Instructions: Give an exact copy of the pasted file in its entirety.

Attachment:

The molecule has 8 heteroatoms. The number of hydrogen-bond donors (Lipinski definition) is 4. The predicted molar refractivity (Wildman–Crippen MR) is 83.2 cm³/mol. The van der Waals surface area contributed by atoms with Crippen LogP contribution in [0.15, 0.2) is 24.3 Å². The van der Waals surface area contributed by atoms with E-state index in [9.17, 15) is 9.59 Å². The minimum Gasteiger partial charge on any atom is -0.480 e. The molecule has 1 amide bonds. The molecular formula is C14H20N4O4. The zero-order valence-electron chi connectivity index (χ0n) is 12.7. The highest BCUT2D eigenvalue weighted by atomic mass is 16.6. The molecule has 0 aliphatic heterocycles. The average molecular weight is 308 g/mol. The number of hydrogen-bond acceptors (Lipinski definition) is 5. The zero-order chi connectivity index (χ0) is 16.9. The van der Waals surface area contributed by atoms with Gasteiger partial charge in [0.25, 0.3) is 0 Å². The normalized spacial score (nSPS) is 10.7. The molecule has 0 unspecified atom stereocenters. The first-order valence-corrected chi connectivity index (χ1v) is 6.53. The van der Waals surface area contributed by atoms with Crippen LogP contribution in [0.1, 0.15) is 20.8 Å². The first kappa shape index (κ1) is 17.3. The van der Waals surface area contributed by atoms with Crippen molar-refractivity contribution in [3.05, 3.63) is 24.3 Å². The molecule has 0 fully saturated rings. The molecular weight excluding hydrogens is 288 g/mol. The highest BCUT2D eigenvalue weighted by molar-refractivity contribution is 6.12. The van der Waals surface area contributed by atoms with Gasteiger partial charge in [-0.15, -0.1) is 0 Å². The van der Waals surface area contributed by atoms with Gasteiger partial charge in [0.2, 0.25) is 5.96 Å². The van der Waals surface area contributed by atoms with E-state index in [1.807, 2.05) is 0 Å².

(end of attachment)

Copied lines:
The molecule has 8 heteroatoms. The number of hydrogen-bond donors (Lipinski definition) is 4. The predicted molar refractivity (Wildman–Crippen MR) is 83.2 cm³/mol. The van der Waals surface area contributed by atoms with Crippen LogP contribution in [0.15, 0.2) is 24.3 Å². The van der Waals surface area contributed by atoms with E-state index in [9.17, 15) is 9.59 Å². The minimum Gasteiger partial charge on any atom is -0.480 e. The molecule has 1 amide bonds. The molecular formula is C14H20N4O4. The zero-order valence-electron chi connectivity index (χ0n) is 12.7. The highest BCUT2D eigenvalue weighted by atomic mass is 16.6. The molecule has 0 aliphatic heterocycles. The average molecular weight is 308 g/mol. The number of hydrogen-bond acceptors (Lipinski definition) is 5. The zero-order chi connectivity index (χ0) is 16.9. The van der Waals surface area contributed by atoms with Gasteiger partial charge in [0.25, 0.3) is 0 Å². The normalized spacial score (nSPS) is 10.7. The molecule has 0 unspecified atom stereocenters. The first-order valence-corrected chi connectivity index (χ1v) is 6.53. The van der Waals surface area contributed by atoms with Crippen LogP contribution in [0.1, 0.15) is 20.8 Å². The first kappa shape index (κ1) is 17.3. The van der Waals surface area contributed by atoms with Crippen molar-refractivity contribution in [3.05, 3.63) is 24.3 Å². The molecule has 0 fully saturated rings. The molecular weight excluding hydrogens is 288 g/mol. The highest BCUT2D eigenvalue weighted by molar-refractivity contribution is 6.12. The van der Waals surface area contributed by atoms with Gasteiger partial charge in [-0.15, -0.1) is 0 Å². The van der Waals surface area contributed by atoms with Gasteiger partial charge in [0.2, 0.25) is 5.96 Å². The van der Waals surface area contributed by atoms with E-state index in [1.807, 2.05) is 0 Å².